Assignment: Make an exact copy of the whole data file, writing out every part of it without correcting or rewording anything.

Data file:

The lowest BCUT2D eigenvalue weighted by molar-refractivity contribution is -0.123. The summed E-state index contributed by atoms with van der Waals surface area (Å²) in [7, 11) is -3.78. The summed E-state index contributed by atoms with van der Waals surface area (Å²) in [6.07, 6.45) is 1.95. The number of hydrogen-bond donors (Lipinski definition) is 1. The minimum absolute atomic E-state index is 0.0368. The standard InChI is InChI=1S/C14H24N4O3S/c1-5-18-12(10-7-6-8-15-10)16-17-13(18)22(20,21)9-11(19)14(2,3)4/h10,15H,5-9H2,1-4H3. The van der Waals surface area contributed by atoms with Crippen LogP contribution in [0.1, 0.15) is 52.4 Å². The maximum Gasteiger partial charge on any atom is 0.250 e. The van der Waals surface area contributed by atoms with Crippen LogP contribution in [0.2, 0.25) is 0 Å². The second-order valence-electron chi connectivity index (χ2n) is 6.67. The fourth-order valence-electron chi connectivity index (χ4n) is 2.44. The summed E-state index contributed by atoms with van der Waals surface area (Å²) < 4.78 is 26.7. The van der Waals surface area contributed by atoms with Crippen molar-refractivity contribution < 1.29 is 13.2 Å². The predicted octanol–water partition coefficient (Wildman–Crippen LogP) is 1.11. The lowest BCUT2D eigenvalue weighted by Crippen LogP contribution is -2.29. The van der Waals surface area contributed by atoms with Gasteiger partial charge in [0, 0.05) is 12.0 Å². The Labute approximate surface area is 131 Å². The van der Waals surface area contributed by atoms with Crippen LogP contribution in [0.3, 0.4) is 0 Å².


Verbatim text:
The lowest BCUT2D eigenvalue weighted by molar-refractivity contribution is -0.123. The summed E-state index contributed by atoms with van der Waals surface area (Å²) in [7, 11) is -3.78. The summed E-state index contributed by atoms with van der Waals surface area (Å²) in [6.07, 6.45) is 1.95. The number of hydrogen-bond donors (Lipinski definition) is 1. The minimum absolute atomic E-state index is 0.0368. The standard InChI is InChI=1S/C14H24N4O3S/c1-5-18-12(10-7-6-8-15-10)16-17-13(18)22(20,21)9-11(19)14(2,3)4/h10,15H,5-9H2,1-4H3. The van der Waals surface area contributed by atoms with Crippen LogP contribution in [0.1, 0.15) is 52.4 Å². The maximum Gasteiger partial charge on any atom is 0.250 e. The van der Waals surface area contributed by atoms with Crippen LogP contribution in [0.2, 0.25) is 0 Å². The second-order valence-electron chi connectivity index (χ2n) is 6.67. The fourth-order valence-electron chi connectivity index (χ4n) is 2.44. The summed E-state index contributed by atoms with van der Waals surface area (Å²) < 4.78 is 26.7. The van der Waals surface area contributed by atoms with Crippen molar-refractivity contribution < 1.29 is 13.2 Å². The predicted octanol–water partition coefficient (Wildman–Crippen LogP) is 1.11. The lowest BCUT2D eigenvalue weighted by Crippen LogP contribution is -2.29. The van der Waals surface area contributed by atoms with Gasteiger partial charge in [0, 0.05) is 12.0 Å². The Labute approximate surface area is 131 Å². The van der Waals surface area contributed by atoms with Crippen LogP contribution in [0.3, 0.4) is 0 Å².